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Janeway CA Jr, Travers P, Walport M, et al. Immunobiology: The Immune System in Health and Disease. 5th edition. New York: Garland Science; 2001.

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Immunobiology: The Immune System in Health and Disease. 5th edition.

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Chapter 2Innate Immunity

Throughout this book we will examine the individual mechanisms by which the adaptive immune response acts to protect the host from pathogenic infectious agents. In this chapter, however, we will examine the role of those innate, nonadaptive defenses that form early barriers to infectious disease. The microorganisms that are encountered daily in the life of a normal healthy individual only occasionally cause perceptible disease. Most are detected and destroyed within minutes or hours by defense mechanisms that do not require a prolonged period of induction because they do not rely on the clonal expansion of antigen-specific lymphocytes: these are the mechanisms of innate immunity.

The time course and different phases of an encounter with a new pathogen are summarized in Fig. 2.1. The innate immune mechanisms act immediately, and are followed by early induced responses, which can be activated by infection but do not generate lasting protective immunity. Only if an infectious organism can breach these early lines of defense will an adaptive immune response ensue, with the generation of antigen-specific effector cells that specifically target the pathogen, and memory cells that can prevent reinfection with the same microorganism. The power of adaptive immune responses is due to their antigen specificity, which we will be studying in the following chapters. However, they harness, and also depend upon, many of the effector mechanisms used by the innate immune system, which we will describe in this chapter.

Figure 2.1. The response to an initial infection occurs in three phases.

Figure 2.1

The response to an initial infection occurs in three phases. The effector mechanisms that remove the infectious agent (for example, phagocytes and complement) are similar or identical in each phase, but the first two phases rely on recognition of pathogens (more...)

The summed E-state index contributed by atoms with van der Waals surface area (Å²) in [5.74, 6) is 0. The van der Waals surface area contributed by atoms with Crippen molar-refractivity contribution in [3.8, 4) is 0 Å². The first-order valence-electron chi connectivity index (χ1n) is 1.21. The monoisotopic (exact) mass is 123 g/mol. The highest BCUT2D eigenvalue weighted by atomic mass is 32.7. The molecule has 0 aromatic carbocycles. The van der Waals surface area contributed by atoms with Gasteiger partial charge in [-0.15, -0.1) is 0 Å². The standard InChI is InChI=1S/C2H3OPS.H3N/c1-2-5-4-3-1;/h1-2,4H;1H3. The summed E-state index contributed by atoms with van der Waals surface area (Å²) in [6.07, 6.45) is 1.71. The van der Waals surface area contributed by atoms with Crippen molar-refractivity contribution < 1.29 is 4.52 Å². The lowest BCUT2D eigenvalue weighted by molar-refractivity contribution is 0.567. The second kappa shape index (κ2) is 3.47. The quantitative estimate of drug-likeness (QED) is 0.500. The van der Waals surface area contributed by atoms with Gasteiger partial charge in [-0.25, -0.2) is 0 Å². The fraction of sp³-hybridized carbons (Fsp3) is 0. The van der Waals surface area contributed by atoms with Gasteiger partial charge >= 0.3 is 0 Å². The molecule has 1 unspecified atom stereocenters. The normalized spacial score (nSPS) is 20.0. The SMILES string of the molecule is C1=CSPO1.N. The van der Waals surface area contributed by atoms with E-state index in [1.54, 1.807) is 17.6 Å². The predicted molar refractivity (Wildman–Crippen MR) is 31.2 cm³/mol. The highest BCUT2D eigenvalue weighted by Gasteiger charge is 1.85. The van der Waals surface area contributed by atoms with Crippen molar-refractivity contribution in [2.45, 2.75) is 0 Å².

Whereas the adaptive immune system uses a large repertoire of receptors encoded by rearranging genes to recognize a huge variety of antigens (see Section 1-10), innate immunity depends upon germline-encoded receptors to recognize features that are common to many pathogens. In fact, as we will see, the mechanisms of innate immunity discriminate very effectively between host cells and pathogen surfaces, and this ability to discriminate between self and nonself, and to recognize broad classes of pathogens, contributes to the induction of an appropriate adaptive immune response.

In the first part of the chapter we will consider the fixed defenses of the body: the epithelia that line the internal and external surfaces of the body, and the phagocytes that can engulf and digest invading microorganisms. As well as killing microorganisms, the activities of some of these phagocytes induce the next phase of the early response, and ultimately, if the infection is not cleared, the adaptive immune response. The second part of the chapter is devoted to a system of plasma proteins known as the complement system. This important element of innate immunity interacts with microorganisms to promote their removal by phagocytic cells. Next, we take a closer look at the receptors used by the immune system to recognize pathogens, and the last part of the chapter describes how the activation of phagocytic cells at the beginning of the innate immune response to infection leads to the induced or adaptive immune response.

Contents

  • The front line of host defense
  • The complement system and innate immunity
  • Receptors of the innate immune system
  • Induced innate responses to infection
  • Summary to Chapter 2
  • General references
  • Section references

By agreement with the publisher, this book is accessible by the search feature, but cannot be browsed.

Copyright © 2001, Garland Science.
Bookshelf ID: NBK10769

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